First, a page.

October 27, 2003 - Dayton Daily News: Missing without a trace (Part 2)

Peace Corps Online: Peace Corps News: Special Reports: October 26, 2003: Dayton Daily News reports on Peace Corps Safety and Security: Archive of Primary Source Stories: October 27, 2003 - Dayton Daily News: Missing without a trace (Part 2)

By Admin1 (admin) (pool-151-196-165-54.balt.east.verizon.net - on Monday, October 27, 2003 - 1:52 am: Edit Post

Missing without a trace (Part 2)

Peace Corps Volunteer Walter Poirier, missing in Bolivia since January 31, 2001

Read and comment on this story from the Dayton Daily News on Bolivia Peace Corps Volunteer Walter Poirier who has been missing since January 31, 2001:


The disappearance prompted the agency to review safety worldwide. At the same time, the agency established an Office of Safety and Security, increased the number of security staff by 80 and enhanced safety training.

Still, the Peace Corps left unchanged its practice of sending young and inexperienced volunteers alone to remote and sometimes dangerous areas, and the agency has no mandatory worldwide requirement on the number of visits from a supervisor. The Peace Corps said performance standards in Bolivia require associate country directors to visit volunteers at their sites during the first three months, and once a year after that. The agency said it met that standard for Poirier.

Read and comment on the story at:

Disappearance with few clues*

* This link was active on the date it was posted. PCOL is not responsible for broken links which may have changed.

Disappearance with few clues

Walter Poirier spent New Year's Day 2001 with Angela Anderson, a Notre Dame classmate working in Bolivia, watching the Oregon State University football team crush their alma mater 41-9 in the 2001 Fiesta Bowl.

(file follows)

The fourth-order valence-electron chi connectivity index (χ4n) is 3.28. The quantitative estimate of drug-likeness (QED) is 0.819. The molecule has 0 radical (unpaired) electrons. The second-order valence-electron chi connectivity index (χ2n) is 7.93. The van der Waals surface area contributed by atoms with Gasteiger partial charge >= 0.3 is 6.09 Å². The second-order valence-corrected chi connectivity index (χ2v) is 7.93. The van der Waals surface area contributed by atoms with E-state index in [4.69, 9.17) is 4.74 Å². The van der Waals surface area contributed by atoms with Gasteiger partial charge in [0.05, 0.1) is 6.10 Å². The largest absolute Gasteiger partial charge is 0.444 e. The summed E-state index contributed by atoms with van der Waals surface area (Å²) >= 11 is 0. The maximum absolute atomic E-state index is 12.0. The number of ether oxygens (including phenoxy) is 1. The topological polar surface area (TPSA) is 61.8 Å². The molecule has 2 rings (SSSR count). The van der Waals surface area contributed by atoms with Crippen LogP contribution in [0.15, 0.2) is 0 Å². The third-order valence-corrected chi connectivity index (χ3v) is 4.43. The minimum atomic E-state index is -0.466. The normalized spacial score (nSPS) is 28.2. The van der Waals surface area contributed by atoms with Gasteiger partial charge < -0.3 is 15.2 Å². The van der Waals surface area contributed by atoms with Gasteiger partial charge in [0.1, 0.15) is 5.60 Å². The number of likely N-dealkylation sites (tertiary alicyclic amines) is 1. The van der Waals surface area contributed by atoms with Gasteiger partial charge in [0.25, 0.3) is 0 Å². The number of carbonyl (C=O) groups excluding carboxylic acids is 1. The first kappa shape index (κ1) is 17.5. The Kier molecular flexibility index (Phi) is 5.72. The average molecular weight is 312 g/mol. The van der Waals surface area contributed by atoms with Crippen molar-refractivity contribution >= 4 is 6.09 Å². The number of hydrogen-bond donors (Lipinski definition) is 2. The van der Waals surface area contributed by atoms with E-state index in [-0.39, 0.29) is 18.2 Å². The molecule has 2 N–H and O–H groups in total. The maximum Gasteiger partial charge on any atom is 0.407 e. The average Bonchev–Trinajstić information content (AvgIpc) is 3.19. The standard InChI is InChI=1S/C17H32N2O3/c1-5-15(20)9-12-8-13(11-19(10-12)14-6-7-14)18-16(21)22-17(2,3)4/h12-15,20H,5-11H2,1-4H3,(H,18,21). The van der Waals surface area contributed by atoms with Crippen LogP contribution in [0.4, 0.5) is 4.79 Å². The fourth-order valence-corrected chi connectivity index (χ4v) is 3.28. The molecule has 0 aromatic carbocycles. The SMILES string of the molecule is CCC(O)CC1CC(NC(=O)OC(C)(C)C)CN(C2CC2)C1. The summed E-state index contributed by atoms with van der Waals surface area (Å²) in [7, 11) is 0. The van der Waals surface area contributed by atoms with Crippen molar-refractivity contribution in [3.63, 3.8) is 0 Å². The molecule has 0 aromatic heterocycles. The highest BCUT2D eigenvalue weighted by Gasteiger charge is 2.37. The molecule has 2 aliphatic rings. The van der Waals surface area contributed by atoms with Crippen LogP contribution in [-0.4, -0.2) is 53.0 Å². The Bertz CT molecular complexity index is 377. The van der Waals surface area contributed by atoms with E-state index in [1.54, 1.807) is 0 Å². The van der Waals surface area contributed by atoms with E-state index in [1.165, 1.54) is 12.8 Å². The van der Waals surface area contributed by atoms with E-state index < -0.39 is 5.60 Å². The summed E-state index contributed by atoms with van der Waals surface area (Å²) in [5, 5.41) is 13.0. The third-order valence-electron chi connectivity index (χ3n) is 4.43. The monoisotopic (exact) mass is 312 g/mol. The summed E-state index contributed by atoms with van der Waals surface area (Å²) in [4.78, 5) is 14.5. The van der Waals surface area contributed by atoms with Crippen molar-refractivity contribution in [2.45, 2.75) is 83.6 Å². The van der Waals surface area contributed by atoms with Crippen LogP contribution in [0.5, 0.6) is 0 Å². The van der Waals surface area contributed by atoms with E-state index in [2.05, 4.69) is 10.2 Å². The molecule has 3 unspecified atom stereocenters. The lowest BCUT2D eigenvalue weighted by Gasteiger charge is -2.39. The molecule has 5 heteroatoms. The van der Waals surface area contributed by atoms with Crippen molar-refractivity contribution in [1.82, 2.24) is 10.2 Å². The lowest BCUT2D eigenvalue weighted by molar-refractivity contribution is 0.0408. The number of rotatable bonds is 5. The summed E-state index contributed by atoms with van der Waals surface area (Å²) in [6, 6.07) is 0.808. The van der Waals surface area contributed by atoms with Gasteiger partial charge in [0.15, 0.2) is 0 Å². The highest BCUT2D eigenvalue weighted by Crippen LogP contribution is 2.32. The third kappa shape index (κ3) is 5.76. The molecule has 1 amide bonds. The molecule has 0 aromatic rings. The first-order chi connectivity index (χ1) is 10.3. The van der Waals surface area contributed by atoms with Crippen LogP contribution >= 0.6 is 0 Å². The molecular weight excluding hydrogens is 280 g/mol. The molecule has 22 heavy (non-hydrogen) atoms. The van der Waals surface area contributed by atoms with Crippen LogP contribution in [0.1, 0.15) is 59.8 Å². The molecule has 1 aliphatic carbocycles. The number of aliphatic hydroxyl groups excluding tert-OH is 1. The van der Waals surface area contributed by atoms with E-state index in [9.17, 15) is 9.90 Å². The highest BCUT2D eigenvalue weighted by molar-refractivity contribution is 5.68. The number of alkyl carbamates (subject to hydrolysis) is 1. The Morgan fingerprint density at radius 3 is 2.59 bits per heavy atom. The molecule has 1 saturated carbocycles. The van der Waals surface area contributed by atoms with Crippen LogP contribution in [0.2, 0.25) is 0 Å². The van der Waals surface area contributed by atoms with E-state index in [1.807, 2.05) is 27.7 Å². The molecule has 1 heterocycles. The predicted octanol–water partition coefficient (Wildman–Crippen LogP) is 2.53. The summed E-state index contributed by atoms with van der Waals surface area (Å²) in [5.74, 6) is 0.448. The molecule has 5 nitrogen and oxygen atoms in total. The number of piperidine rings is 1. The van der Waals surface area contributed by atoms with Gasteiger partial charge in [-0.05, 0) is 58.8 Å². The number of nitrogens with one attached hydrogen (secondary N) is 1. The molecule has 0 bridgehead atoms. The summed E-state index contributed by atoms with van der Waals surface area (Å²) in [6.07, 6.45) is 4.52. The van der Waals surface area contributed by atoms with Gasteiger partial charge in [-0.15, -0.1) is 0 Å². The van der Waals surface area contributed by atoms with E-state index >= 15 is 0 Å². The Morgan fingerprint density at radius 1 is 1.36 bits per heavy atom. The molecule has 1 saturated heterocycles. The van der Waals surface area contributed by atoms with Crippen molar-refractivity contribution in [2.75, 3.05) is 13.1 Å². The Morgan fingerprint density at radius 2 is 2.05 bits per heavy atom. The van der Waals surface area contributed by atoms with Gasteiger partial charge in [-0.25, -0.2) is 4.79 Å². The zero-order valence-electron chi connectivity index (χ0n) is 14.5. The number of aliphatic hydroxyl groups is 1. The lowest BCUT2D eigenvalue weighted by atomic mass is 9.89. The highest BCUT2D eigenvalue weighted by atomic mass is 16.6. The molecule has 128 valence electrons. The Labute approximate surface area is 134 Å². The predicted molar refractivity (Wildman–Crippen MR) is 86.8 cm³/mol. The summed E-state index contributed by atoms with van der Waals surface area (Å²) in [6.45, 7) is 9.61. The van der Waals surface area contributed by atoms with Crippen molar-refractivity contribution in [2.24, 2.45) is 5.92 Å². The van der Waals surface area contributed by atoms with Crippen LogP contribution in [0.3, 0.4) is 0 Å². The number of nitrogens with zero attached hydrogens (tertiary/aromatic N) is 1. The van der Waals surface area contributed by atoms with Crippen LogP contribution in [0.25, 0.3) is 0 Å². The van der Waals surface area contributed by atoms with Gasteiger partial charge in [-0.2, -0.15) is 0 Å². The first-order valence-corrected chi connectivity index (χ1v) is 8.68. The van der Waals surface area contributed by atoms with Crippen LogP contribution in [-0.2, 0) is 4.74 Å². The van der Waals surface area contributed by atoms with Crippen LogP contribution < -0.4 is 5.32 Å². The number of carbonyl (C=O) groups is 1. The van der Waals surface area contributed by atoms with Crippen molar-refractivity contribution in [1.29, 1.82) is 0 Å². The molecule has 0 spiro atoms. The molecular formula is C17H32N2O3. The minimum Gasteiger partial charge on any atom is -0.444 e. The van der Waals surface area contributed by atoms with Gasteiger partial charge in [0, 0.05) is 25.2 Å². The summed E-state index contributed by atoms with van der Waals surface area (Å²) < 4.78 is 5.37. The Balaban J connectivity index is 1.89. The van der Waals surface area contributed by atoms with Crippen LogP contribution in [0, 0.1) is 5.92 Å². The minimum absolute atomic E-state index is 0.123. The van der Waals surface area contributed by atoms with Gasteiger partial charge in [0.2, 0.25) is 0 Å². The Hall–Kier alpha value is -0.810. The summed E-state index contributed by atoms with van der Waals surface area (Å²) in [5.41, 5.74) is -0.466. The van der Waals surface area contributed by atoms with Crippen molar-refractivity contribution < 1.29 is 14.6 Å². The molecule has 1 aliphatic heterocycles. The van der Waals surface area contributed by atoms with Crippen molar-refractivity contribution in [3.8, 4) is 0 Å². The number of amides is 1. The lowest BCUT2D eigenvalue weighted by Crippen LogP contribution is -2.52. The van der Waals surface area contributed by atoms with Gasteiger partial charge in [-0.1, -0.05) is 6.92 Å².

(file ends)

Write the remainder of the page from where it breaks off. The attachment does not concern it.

A week or so later, he shared a sushi dinner with his fellow volunteers in La Paz and bought an REI trail dome tent from one of them, Anthony Gilbert, for about $100.

He watched the Super Bowl on Jan. 28 with other volunteers, and three days later, on Jan. 31, he signed in at the Peace Corps office in La Paz and shopped in the city.

All the while, Poirier sent regular e-mails to his grandfather, his parents and his former classmates from Notre Dame, entertained a steady stream of visitors at his La Paz crash pad, was spotted several times by his La Paz landlord and was seen almost daily by roommates there.

Then the e-mails stopped.

Exactly what happened to him after Jan. 31, 2001, is unclear, but evidence suggests that he left La Paz after that date, traveled to his site in the Zongo Valley and never returned to the capital. Evidence also suggests that once he arrived at the isolated compound in the Zongo Valley he didn't intend to venture very far, since the personal belongings he would have needed even for a short trip were all there.

At 10:49 a.m. on March 4, Sheila Poirier telephoned her son's crash pad in La Paz, where a volunteer said Poirier hadn't been seen for weeks. Ten minutes later, Sheila Poirier called a 24-hour Peace Corps hot line in Bolivia and told an employee, Charna Lefton, that she was concerned.